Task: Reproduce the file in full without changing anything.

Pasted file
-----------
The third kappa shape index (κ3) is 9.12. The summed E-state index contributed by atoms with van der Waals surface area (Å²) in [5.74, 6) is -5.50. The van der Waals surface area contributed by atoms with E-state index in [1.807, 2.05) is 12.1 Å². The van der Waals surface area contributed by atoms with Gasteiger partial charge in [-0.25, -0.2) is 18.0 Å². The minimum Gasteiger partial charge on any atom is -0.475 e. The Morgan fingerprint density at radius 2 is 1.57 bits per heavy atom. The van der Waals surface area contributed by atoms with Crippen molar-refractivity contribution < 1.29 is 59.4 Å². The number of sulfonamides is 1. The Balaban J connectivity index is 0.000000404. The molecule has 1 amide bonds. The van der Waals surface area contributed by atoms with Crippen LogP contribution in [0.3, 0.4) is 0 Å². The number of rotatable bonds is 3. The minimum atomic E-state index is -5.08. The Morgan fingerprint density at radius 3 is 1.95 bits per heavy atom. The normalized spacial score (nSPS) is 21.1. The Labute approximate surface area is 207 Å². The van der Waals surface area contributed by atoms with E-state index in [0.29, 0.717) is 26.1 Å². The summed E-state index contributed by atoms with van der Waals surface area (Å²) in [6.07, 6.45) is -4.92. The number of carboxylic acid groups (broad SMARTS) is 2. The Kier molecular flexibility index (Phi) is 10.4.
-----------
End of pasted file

The third kappa shape index (κ3) is 9.12. The summed E-state index contributed by atoms with van der Waals surface area (Å²) in [5.74, 6) is -5.50. The van der Waals surface area contributed by atoms with E-state index in [1.807, 2.05) is 12.1 Å². The van der Waals surface area contributed by atoms with Gasteiger partial charge in [-0.25, -0.2) is 18.0 Å². The minimum Gasteiger partial charge on any atom is -0.475 e. The Morgan fingerprint density at radius 2 is 1.57 bits per heavy atom. The van der Waals surface area contributed by atoms with Crippen molar-refractivity contribution < 1.29 is 59.4 Å². The number of sulfonamides is 1. The Balaban J connectivity index is 0.000000404. The molecule has 1 amide bonds. The van der Waals surface area contributed by atoms with Crippen LogP contribution in [0.3, 0.4) is 0 Å². The number of rotatable bonds is 3. The minimum atomic E-state index is -5.08. The Morgan fingerprint density at radius 3 is 1.95 bits per heavy atom. The normalized spacial score (nSPS) is 21.1. The Labute approximate surface area is 207 Å². The van der Waals surface area contributed by atoms with E-state index in [0.29, 0.717) is 26.1 Å². The summed E-state index contributed by atoms with van der Waals surface area (Å²) in [6.07, 6.45) is -4.92. The number of carboxylic acid groups (broad SMARTS) is 2. The Kier molecular flexibility index (Phi) is 10.4.